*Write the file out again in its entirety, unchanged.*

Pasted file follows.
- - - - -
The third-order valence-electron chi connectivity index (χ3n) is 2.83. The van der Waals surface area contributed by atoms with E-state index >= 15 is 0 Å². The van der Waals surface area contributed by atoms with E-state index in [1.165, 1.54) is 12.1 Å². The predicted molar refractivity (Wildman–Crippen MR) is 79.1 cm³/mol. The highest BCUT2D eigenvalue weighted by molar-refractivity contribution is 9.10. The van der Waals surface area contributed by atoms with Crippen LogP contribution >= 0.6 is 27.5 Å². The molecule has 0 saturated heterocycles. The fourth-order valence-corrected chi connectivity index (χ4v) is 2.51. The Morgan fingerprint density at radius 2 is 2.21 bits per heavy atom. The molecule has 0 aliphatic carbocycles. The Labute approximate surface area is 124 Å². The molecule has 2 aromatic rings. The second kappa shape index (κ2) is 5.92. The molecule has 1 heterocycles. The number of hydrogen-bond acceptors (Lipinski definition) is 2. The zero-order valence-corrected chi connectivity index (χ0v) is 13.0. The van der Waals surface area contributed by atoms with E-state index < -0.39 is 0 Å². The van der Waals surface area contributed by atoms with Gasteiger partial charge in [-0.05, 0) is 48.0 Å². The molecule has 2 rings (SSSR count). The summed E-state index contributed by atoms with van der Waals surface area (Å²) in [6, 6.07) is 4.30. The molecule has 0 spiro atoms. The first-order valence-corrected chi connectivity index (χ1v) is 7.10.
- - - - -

The third-order valence-electron chi connectivity index (χ3n) is 2.83. The van der Waals surface area contributed by atoms with E-state index >= 15 is 0 Å². The van der Waals surface area contributed by atoms with E-state index in [1.165, 1.54) is 12.1 Å². The predicted molar refractivity (Wildman–Crippen MR) is 79.1 cm³/mol. The highest BCUT2D eigenvalue weighted by molar-refractivity contribution is 9.10. The van der Waals surface area contributed by atoms with Crippen LogP contribution >= 0.6 is 27.5 Å². The molecule has 0 saturated heterocycles. The fourth-order valence-corrected chi connectivity index (χ4v) is 2.51. The Morgan fingerprint density at radius 2 is 2.21 bits per heavy atom. The molecule has 0 aliphatic carbocycles. The Labute approximate surface area is 124 Å². The molecule has 2 aromatic rings. The second kappa shape index (κ2) is 5.92. The molecule has 1 heterocycles. The number of hydrogen-bond acceptors (Lipinski definition) is 2. The zero-order valence-corrected chi connectivity index (χ0v) is 13.0. The van der Waals surface area contributed by atoms with E-state index < -0.39 is 0 Å². The van der Waals surface area contributed by atoms with Gasteiger partial charge in [-0.05, 0) is 48.0 Å². The molecule has 2 rings (SSSR count). The summed E-state index contributed by atoms with van der Waals surface area (Å²) in [6, 6.07) is 4.30. The molecule has 0 spiro atoms. The first-order valence-corrected chi connectivity index (χ1v) is 7.10.